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February 18, 1974

Obesity and Its Management

Author Affiliations

Mayo Graduate School of Medicine Rochester, Minn

JAMA. 1974;227(7):805. doi:10.1001/jama.1974.03230200063027

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If my library were limited to a single volume on obesity, I would choose this short monograph. Written by a British general practitioner, it reflects the practical problems of understanding and treating one of modern civilization's most pervasive disorders. It espouses no dogma; it entertains no speculations. It is by no means an exhaustive nor definitive text. Rather, it summarizes the author's extensive experience in the day-to-day management of obese patients, and it provides a commendably objective (although occasionally uncritical) review of the relevant clinical literature on this subject.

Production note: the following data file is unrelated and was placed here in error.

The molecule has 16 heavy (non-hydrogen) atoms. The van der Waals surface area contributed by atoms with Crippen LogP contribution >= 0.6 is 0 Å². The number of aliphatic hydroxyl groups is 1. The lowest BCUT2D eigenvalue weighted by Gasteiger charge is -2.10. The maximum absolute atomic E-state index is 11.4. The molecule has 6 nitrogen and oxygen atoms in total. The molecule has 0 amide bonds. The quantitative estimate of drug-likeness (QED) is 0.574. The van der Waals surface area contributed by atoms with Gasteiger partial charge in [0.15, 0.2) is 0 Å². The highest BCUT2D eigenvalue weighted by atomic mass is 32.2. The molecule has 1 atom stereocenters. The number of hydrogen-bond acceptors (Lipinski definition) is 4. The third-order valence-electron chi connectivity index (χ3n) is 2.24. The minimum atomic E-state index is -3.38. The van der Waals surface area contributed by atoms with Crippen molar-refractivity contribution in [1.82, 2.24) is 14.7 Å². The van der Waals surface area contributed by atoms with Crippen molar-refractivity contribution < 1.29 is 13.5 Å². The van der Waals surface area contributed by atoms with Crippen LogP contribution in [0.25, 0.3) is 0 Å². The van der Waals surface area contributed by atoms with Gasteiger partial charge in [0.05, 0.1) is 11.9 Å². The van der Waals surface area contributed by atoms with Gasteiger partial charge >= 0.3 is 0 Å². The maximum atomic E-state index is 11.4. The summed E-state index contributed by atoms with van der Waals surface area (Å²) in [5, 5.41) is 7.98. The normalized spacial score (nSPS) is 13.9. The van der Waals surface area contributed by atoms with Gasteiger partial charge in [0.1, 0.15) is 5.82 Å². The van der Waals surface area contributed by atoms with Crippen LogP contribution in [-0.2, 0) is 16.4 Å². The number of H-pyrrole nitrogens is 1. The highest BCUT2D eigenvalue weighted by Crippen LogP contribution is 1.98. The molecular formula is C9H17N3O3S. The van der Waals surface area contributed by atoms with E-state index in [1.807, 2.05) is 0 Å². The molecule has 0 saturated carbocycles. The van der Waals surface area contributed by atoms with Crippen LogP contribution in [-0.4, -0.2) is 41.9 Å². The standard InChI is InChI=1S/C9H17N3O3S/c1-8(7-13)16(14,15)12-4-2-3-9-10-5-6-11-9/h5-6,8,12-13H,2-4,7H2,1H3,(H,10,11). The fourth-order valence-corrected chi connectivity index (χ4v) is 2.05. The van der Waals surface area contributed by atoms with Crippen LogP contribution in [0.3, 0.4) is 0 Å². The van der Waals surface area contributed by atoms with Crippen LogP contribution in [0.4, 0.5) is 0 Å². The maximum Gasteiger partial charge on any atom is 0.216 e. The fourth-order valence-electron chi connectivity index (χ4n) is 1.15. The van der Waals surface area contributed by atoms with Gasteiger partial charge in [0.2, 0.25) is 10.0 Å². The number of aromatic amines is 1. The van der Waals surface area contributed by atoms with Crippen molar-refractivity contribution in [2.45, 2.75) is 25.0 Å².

The author appreciates several phenomena that sometimes escape his more academic colleagues: (1) Obesity does not have a single etiology. (2) Familial tendencies exist. (3) Psychological factors often exacerbate, but (in the general practice setting) rarely cause obesity. (4) Obesity is not simply a matter of gluttony—some fat people do, indeed, eat less than their slender but more active neighbors. (5)